Sasee Looks Up! (While Wearing Extremely Stylish Eclipse Glasses)

By Leslie Moore

On August 21st our community has the opportunity to view the first total solar eclipse in 26 years. This heavenly event will begin in Oregon, and then sweep the country, giving most people in South Carolina at least a partial view. An approximately 70 mile wide band will see at least a few seconds of totality, with the longest duration at the midpoint of the swath.

According to, this is an event you will not want to miss! Even if you’ve seen a partial solar eclipse, it is not nearly as exciting as being in the path of totality. A solar eclipse is when the moon goes between the Earth and the Sun, and its shadow hits the Earth. If you’re in that shadow, you see the eclipse.

To learn more about this “quirk of cosmic geometry,” visit for lots of fascinating details. But, in a nutshell, expect daylight to turn to twilight and the temperature to drop rapidly. When the last sliver of light from the sun is covered, the sun’s outer atmosphere, the corona, becomes visible. The corona is far from an indistinct haze; you may see great jets and ribbons of light, twisting and curling out into the sky. This will be an awe-inspiring experience!

For all of us along the Grand Strand, the closest place to be in the path of totality is Pawleys Island, located on the outer edge of the path of totality with 39 seconds of darkness. Drive on to Georgetown and you will witness 1 minute and 46 seconds.  Just a few more miles down the road, McClellanville has the longest duration in our immediate area with a whopping 2 minutes and 33 seconds of totality.

All the information you will ever want and more is available online – has a page just for South Carolina, listing events and information to make finding the best viewing spot easy!

DO NOT forget your eclipse glasses. You could permanently damage your eyes looking at the sun during its travel across the moon’s shadow. Sunglasses WILL NOT protect your precious eyes! If you haven’t ordered them – do it now.

Sasee has found a few fun places to witness this celestial show off!

The Waccamaw Branch Library in Pawleys Island will feature live streaming, photographers with special lenses and other activities within the library. You must reserve a spot ahead of time to receive free eclipse glasses.

In Georgetown, The Kaminski House Museum is hosting an eclipse event from 1-4 pm. There will be special viewing and streaming of the NASA Coverage of the eclipse on the lawn of the museum, along with music and cold beverages. Admission is $10.

There are several other public areas in the Georgetown area perfect for the eclipse experience. The Old Bridge Fishing Pier is between the bridges coming into Georgetown from Myrtle Beach. The Harborwalk, located along Front Street is another good spot, and Morgan Park has wide open fields and lots of parking.

Hampton Plantation State Historic Park is a few miles past Georgetown heading toward McClellanville. They are hosting a free public viewing event with rangers to answer questions and possibly a food truck. Visitors are encouraged to bring food, water and chairs.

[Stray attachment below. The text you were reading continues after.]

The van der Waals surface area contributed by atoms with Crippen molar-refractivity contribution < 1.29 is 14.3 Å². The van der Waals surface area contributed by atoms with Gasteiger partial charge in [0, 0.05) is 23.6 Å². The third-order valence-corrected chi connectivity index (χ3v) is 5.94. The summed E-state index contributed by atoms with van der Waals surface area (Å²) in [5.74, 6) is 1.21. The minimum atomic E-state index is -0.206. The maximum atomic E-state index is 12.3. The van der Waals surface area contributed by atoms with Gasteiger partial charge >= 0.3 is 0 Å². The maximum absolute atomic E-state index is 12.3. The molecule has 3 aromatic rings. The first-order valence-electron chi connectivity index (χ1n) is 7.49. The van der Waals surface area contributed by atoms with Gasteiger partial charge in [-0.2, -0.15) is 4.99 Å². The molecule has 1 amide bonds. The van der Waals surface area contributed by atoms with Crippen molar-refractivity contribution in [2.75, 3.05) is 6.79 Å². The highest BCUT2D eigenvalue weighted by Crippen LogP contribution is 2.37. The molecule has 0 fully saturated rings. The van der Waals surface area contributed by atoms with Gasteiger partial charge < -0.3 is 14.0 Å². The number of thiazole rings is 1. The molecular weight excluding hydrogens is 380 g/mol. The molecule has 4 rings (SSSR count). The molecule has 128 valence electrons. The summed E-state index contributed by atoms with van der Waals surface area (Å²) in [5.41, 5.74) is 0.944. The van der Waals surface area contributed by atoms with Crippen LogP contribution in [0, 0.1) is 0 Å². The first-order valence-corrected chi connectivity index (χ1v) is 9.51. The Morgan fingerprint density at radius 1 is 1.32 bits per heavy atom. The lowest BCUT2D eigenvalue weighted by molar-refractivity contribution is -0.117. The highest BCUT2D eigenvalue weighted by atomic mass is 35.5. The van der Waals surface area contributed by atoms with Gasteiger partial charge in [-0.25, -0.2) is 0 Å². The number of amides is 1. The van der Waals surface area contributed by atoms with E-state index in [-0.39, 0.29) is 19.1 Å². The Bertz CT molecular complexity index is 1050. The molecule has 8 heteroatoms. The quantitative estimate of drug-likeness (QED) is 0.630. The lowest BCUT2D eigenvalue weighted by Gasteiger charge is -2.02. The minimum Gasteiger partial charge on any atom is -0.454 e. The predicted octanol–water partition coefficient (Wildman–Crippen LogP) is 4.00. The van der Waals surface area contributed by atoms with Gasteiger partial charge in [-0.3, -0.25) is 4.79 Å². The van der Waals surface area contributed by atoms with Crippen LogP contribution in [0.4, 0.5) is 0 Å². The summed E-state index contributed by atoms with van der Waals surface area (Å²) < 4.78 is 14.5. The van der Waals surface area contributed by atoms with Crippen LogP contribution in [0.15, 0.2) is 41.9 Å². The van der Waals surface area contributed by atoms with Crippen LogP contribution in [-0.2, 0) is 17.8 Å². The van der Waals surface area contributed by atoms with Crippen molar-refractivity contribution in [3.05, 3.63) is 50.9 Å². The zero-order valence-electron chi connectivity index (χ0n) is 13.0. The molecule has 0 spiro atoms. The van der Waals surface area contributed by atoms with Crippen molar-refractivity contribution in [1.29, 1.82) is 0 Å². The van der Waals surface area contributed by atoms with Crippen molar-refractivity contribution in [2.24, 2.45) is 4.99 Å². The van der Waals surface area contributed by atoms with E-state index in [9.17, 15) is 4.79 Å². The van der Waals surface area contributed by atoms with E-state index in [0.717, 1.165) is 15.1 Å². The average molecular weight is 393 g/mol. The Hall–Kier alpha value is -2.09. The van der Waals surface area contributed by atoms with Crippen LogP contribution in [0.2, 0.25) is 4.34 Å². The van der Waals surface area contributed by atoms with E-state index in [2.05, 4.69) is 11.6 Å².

A trip to Bull Island located in the Cape Romain Wildlife Reserve would give you the honor of being one of the last people to see this event on American soil. Public tours are already booked, but if you have a boat, this is a great day to put it in the water!

Look up while visiting Blue Pearl Farms in McClellanville.  This small teaching farm is offering a camping package complete with meals and eclipse glasses!

Farther south, Awendaw Green is hosting a Total Eclipse Barn Jam. BYOB and enjoy some great tunes! A $10 donation is requested.

Wherever you decide to go, Sasee encourages everyone to get out and enjoy the amazing, heavenly show!

Here are the start times for each area mentioned:

Pawleys Island – Partial eclipse starts at 1:18 pm, with totality at 2:47 pm

Georgetown – Partial eclipse starts at 1:17 pm, with totality at 2:46 pm

McClellanville – Partial eclipse starts at 1:17 pm, with totality at 2:46 pm

Find exact times for other areas on

About this writer

  • Leslie Moore

    Leslie Moore

    Leslie Moore is the editor for Strand Media Group. A 25 year resident of Pawleys Island, she is blessed with a life filled with the love of family and friends and satisfying work to do every day.

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3 Responses to “Sasee Looks Up! (While Wearing Extremely Stylish Eclipse Glasses)”

  1. Linda O'Connell says:

    St. Louis is supposed to have great viewing. Hotels are sold out for miles and miles around, into other neighboring states.

  2. Rose Ann says:

    Great information! Looking forward to this celestial event!

  3. Erika Hoffman says:

    I hear welders’ glasses work too as eclipse glasses.

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